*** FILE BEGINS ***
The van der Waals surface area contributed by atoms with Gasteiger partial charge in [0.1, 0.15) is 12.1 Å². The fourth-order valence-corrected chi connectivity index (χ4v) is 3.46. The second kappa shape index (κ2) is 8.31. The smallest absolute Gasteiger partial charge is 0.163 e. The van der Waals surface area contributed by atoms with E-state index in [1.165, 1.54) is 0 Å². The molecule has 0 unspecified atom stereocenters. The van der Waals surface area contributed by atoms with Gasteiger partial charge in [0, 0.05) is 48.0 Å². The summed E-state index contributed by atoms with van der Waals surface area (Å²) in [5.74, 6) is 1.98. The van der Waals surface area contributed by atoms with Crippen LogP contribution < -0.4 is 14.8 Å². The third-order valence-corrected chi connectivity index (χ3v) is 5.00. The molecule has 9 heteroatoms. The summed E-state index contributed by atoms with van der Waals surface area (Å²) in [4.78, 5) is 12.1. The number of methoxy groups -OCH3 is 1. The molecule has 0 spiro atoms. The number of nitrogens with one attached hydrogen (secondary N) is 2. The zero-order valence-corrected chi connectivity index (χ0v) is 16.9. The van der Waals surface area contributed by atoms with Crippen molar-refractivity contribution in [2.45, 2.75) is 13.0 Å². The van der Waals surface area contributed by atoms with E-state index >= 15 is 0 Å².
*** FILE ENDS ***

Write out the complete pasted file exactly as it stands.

The van der Waals surface area contributed by atoms with Gasteiger partial charge in [0.1, 0.15) is 12.1 Å². The fourth-order valence-corrected chi connectivity index (χ4v) is 3.46. The second kappa shape index (κ2) is 8.31. The smallest absolute Gasteiger partial charge is 0.163 e. The van der Waals surface area contributed by atoms with E-state index in [1.165, 1.54) is 0 Å². The molecule has 0 unspecified atom stereocenters. The van der Waals surface area contributed by atoms with Gasteiger partial charge in [0, 0.05) is 48.0 Å². The summed E-state index contributed by atoms with van der Waals surface area (Å²) in [5.74, 6) is 1.98. The van der Waals surface area contributed by atoms with Crippen LogP contribution < -0.4 is 14.8 Å². The third-order valence-corrected chi connectivity index (χ3v) is 5.00. The molecule has 9 heteroatoms. The summed E-state index contributed by atoms with van der Waals surface area (Å²) in [4.78, 5) is 12.1. The number of methoxy groups -OCH3 is 1. The molecule has 0 spiro atoms. The number of nitrogens with one attached hydrogen (secondary N) is 2. The zero-order valence-corrected chi connectivity index (χ0v) is 16.9. The van der Waals surface area contributed by atoms with Crippen molar-refractivity contribution in [2.45, 2.75) is 13.0 Å². The van der Waals surface area contributed by atoms with E-state index >= 15 is 0 Å².